People

Disabled man gets green light to take driving test

Mr Michael Yap, in his specially fitted car, was paralysed after a bomb splinter ripped into his spine during World War II.
Mr Michael Yap, in his specially fitted car, was paralysed after a bomb splinter ripped into his spine during World War II.ST FILE PHOTO

Mr Michael Yap, 28, a paraplegic clinic assistant, was in the news this week in 1965 after he got the green light from the Deputy Prime Minister to take his driving test.

He had passed the theory test, but was not allowed to take the practical test in his $8,000 hand-controlled Holden car as it was deemed too heavy for him.

Mr Yap, paralysed from the waist down, was told he would be allowed to drive only an "invalid carriage" class of car, but could apply to the DPM for an exemption.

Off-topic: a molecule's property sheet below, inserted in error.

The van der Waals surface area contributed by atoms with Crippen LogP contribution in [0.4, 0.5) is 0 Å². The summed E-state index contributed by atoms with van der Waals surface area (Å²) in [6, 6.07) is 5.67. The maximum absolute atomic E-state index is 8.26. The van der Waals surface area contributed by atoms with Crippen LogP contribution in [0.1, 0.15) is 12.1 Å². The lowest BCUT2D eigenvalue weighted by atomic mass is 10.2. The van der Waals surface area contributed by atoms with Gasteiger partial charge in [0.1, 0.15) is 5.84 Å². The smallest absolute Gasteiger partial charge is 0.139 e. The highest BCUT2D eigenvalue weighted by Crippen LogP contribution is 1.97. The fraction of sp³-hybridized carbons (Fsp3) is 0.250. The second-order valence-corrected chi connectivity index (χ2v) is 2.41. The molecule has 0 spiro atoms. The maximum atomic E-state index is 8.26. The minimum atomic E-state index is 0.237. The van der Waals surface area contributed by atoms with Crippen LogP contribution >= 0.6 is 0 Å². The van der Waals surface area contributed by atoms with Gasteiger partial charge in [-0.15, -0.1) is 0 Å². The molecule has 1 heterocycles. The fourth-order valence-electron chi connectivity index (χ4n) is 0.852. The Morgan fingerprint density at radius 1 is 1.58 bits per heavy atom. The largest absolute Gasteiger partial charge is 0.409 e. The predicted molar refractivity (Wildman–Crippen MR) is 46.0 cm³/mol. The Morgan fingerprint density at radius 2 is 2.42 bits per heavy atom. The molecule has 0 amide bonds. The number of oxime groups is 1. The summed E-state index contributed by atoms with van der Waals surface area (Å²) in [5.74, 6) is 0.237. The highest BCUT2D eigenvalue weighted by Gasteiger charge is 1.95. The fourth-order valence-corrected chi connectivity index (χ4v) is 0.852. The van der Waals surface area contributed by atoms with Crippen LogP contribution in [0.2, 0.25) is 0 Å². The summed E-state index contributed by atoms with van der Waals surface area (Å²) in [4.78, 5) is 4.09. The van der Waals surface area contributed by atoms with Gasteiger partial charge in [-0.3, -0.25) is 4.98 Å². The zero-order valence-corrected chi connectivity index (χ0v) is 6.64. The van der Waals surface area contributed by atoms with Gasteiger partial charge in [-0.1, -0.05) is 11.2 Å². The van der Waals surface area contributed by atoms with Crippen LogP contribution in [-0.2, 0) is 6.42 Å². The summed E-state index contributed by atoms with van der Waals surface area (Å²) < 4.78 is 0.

He did - and went on to pass his test in December 1965, but was told that the insurance company for his new Holden car will not cover any passengers in the car while he drives.

BODY NEEDS CARE

When a woman says something is getting on her nerves, it is actually an admission that her body is not getting the right kind of care, and is calling for sympathy.

MR LELORD KORDEL, an American nutrition expert who gave a talk in Singapore in 1965, on how refined white flour and rice products have been stripped of nutrition and are bad for the nervous system

"That means I will have to drive alone. How dull," he said.

Mr Yap, who was praised for his courage to be mobile, was taught how to drive by his brother-in-law, Mr Chua Swee Keng.

Mr Yap had become paralysed after a bomb splinter ripped into his spine when he was three years old during World War II.


 

Research by Jagjit Kaur, Information Resource Centre, Singapore Press Holdings

A version of this article appeared in the print edition of The Sunday Times on November 22, 2015, with the headline 'Disabled man gets green light to take driving test'. Print Edition | Subscribe